How did the Greeks use mythology as both a science and a religion? Use 3 examples.
Since the beginning of mankind, humans have been inventing various explanations in order to explain the world around them. The Ancient Greeks, as Edith Hamilton points out, created some of the most complex and intricate stories of gods, goddesses, and monsters that justified many of the world’s mysteries. They also fabricated their deity’s in their own image (they were the first to do so), which allowed the universe to, in many ways, become more rational. Their stories explained things like the creation of the universe, the origins of man, the seasons, the weather, natural phenomenon, and day and night, etc. According to modern definitions mythology is not a form of religion but simply explanations for something in nature, and yet in Greek literature, “there is a deepening realization of what human beings need and what they must have in their gods.” For instance over time the mighty Zeus changed from, “the god of the strong into the protector of the weak,” and now “beside Zeus on his throne Justice has her seat” (Hamilton 20). In early stories of him, he had many instances of cowardice, ridiculousness and mostly stupid, blind passion, but as men became more conscious of what life demanded of them and clearer boundaries developed between right and wrong another Zeus came into being until, “at last the thunder and lightning were changed into the Universal Father” (Hamilton 21). Also the belief in three sections of the underworld in Greek mythology (for the good, bad and average life) gave each and every person a greater destiny to strive for. Today mythology is remembered for its heroism and tragedy, the smiting of evil and the battles for power. What is less often realized is the fact that these were much more than tales of great adventure to entertain the Greeks and Romans. No these were the science and the religion of a people whose understanding and worship was so important...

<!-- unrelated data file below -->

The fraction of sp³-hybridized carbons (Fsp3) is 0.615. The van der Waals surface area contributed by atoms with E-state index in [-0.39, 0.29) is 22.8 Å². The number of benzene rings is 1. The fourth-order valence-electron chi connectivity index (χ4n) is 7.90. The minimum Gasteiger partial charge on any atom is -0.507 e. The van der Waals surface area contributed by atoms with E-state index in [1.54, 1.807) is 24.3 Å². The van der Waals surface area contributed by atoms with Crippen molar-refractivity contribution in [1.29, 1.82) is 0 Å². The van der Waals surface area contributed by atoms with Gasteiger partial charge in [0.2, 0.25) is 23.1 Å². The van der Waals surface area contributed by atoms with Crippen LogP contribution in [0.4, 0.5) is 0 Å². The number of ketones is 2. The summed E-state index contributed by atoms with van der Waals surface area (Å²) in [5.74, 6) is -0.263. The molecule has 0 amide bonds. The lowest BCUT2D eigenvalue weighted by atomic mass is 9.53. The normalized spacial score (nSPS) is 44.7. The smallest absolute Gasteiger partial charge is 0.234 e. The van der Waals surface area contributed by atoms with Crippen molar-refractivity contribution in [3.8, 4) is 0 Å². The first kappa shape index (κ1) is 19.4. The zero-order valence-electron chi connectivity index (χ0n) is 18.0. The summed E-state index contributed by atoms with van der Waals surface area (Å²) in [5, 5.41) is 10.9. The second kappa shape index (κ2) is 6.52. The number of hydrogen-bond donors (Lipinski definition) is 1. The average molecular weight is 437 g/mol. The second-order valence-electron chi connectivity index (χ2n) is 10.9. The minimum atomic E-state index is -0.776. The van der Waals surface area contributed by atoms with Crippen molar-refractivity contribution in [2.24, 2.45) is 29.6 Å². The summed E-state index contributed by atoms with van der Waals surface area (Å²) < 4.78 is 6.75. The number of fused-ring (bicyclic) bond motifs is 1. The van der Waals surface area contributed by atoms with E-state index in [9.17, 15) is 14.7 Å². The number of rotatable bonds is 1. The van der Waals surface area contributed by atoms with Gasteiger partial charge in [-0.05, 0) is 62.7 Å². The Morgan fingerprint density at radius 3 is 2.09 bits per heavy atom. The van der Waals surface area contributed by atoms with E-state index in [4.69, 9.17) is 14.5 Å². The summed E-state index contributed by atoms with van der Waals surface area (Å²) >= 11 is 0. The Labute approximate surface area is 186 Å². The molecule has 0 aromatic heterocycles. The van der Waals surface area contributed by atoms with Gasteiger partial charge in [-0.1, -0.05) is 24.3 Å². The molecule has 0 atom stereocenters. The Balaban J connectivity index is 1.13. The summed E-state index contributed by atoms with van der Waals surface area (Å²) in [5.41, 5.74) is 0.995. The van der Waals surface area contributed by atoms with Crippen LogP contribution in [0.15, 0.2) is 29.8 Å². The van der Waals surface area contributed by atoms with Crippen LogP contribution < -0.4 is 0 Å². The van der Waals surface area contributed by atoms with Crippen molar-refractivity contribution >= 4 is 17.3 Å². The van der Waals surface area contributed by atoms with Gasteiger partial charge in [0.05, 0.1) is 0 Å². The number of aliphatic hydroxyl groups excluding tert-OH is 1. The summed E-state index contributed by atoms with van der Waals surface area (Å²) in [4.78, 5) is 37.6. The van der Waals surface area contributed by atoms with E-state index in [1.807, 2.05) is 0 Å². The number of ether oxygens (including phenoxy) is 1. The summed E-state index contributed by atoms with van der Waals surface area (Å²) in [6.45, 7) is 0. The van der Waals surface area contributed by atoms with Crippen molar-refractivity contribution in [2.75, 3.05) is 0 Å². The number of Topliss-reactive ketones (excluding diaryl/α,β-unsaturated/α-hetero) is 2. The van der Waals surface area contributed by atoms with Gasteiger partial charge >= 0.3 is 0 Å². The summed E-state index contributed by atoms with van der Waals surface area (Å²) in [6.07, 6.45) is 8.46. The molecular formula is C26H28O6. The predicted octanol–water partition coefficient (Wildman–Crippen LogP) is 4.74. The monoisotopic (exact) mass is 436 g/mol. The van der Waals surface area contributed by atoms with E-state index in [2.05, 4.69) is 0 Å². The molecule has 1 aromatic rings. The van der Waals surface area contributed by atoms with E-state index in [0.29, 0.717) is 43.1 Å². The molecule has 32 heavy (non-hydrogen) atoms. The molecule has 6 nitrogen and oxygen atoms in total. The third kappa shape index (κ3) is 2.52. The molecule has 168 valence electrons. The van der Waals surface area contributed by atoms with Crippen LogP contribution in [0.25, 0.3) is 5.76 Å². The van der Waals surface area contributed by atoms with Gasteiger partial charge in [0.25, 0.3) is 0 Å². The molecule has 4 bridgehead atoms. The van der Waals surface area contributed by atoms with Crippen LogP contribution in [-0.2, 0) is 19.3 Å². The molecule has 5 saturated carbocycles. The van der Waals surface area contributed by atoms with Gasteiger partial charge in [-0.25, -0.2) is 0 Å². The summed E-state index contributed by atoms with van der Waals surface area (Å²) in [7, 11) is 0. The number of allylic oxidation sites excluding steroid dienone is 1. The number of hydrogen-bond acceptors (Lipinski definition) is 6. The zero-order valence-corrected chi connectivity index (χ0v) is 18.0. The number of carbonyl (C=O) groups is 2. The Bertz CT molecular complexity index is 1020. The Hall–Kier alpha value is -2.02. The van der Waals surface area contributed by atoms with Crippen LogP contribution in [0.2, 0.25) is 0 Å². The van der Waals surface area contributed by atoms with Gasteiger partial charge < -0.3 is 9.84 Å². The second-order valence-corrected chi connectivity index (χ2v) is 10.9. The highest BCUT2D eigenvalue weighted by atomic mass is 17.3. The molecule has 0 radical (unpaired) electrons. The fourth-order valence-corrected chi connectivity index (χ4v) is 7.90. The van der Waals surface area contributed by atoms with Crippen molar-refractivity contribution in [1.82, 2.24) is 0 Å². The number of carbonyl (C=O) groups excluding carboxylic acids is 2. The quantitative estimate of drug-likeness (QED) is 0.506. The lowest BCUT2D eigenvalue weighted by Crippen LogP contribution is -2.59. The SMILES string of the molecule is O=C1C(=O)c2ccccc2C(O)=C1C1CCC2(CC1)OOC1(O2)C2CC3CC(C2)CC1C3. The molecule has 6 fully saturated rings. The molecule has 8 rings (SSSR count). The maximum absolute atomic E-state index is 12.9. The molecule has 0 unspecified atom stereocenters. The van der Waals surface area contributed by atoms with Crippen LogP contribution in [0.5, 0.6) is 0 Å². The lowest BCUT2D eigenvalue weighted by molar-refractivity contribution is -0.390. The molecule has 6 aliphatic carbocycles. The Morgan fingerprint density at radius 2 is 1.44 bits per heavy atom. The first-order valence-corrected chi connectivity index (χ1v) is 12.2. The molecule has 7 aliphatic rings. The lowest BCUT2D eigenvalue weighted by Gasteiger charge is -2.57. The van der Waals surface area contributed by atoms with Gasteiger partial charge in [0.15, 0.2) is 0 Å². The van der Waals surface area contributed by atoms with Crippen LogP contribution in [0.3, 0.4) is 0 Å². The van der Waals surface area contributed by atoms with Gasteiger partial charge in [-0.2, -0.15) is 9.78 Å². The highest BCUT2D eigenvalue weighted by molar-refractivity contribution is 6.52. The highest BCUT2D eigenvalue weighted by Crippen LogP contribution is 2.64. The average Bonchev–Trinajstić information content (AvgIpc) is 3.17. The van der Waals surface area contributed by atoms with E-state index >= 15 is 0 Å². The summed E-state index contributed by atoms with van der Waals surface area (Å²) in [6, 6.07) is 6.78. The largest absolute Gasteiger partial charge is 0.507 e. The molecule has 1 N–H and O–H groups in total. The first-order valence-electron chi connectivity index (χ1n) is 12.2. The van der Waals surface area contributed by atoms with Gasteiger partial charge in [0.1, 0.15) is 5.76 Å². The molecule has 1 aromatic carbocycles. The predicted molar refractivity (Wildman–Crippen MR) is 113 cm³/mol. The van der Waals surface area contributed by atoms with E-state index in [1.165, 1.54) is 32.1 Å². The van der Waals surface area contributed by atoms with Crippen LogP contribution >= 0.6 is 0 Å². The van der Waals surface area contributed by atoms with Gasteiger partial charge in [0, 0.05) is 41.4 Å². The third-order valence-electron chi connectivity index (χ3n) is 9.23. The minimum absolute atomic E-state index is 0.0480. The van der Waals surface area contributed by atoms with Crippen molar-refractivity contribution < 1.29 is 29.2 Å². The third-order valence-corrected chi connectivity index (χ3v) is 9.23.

Please join StudyMode to read the full document